Please use this identifier to cite or link to this item: http://hdl.handle.net/2440/76211
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Type: Journal article
Title: Phenotypic characterization of a copA mutant of Neisseria gonorrhoeae identifies a link between copper and nitrosative stress
Author: Djoko, K.
Franiek, J.
Edwards, J.
Falsetta, M.
Kidd, S.
Potter, A.
Chen, N.
Apicella, M.
Jennings, M.
McEwan, A.
Citation: Infection and Immunity, 2012; 80(3):1065-1071
Publisher: Amer Soc Microbiology
Issue Date: 2012
ISSN: 0019-9567
1098-5522
Statement of
Responsibility: 
Karrera Y. Djoko, Jessica A. Franiek, Jennifer L. Edwards, Megan L. Falsetta, Stephen P. Kidd, Adam J. Potter, Nathan H. Chen, Michael A. Apicella, Michael P. Jennings and Alastair G. McEwan
Abstract: NGO0579 is annotated copA in the Neisseria gonorrhoeae chromosome, suggesting that it encodes a cation-transporting ATPase specific for copper ions. Compared to wild-type cells, a copA mutant was more sensitive to killing by copper ions but not to other transition metals. The mutant also accumulated a greater amount of copper, consistent with the predicted role of CopA as a copper efflux pump. The copA mutant showed a reduced ability to invade and survive within human cervical epithelial cells, although its ability to form a biofilm on the surface of these cells was not significantly different from that of the wild type. In the presence of copper, the copA mutant exhibited increased sensitivity to killing by nitrite or nitric oxide. Therefore, we concluded that copper ion efflux catalyzed by CopA is linked to the nitrosative stress defense system of Neisseria gonorrhoeae. These observations suggest that copper may exert its effects as an antibacterial agent in the innate immune system via an interaction with reactive nitrogen species.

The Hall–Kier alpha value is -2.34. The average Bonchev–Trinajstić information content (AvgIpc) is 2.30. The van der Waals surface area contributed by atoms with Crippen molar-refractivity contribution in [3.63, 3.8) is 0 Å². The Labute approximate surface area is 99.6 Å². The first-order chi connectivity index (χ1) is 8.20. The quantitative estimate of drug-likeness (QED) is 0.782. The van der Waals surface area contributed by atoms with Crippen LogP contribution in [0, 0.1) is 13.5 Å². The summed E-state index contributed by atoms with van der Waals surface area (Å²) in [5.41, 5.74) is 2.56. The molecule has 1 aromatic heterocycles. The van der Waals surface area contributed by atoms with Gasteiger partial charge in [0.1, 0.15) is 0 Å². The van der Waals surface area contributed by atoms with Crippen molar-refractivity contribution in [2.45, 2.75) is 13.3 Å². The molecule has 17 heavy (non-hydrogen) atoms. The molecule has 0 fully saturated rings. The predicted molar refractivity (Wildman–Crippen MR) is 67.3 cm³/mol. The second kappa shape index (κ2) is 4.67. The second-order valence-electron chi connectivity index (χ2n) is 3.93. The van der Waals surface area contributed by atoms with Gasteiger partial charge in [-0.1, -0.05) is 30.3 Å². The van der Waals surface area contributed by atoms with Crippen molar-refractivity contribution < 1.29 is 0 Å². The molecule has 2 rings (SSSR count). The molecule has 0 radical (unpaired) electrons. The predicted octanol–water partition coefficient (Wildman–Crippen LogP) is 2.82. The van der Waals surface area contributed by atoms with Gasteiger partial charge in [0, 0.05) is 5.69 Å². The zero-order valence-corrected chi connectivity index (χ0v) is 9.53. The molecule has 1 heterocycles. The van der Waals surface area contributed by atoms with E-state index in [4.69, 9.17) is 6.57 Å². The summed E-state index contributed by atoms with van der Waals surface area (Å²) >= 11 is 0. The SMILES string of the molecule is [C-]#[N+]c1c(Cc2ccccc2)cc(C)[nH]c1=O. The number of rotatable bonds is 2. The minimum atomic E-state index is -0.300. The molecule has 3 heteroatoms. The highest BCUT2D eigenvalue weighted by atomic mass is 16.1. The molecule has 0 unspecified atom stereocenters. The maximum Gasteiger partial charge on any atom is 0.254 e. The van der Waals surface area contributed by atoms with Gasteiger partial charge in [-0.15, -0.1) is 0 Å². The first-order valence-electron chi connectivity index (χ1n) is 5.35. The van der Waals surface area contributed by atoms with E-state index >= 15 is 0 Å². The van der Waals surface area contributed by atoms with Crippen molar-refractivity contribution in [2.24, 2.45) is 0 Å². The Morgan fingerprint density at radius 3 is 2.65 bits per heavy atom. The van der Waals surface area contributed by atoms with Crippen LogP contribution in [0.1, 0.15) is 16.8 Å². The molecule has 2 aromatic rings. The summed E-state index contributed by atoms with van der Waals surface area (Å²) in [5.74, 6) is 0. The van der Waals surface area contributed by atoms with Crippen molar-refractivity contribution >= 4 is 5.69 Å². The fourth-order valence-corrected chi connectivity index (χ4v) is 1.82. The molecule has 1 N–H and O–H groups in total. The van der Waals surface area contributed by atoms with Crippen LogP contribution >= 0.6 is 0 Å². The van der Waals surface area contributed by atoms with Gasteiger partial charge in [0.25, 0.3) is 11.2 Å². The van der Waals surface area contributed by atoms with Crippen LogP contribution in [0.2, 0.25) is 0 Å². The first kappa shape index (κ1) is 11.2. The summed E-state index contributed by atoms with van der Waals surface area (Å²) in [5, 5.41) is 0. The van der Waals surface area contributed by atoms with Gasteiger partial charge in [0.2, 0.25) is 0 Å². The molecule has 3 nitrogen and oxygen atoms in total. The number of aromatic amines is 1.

Keywords: Cells, Cultured; Epithelial Cells; Humans; Neisseria gonorrhoeae; Nitrites; Copper; Nitric Oxide; Bacterial Proteins; Virulence Factors; Virulence; Gene Deletion; Microbial Viability; Stress, Physiological
Rights: Copyright © 2012, American Society for Microbiology. All Rights Reserved.
RMID: 0020117393
DOI: 10.1128/IAI.06163-11
Appears in Collections:Molecular and Biomedical Science publications

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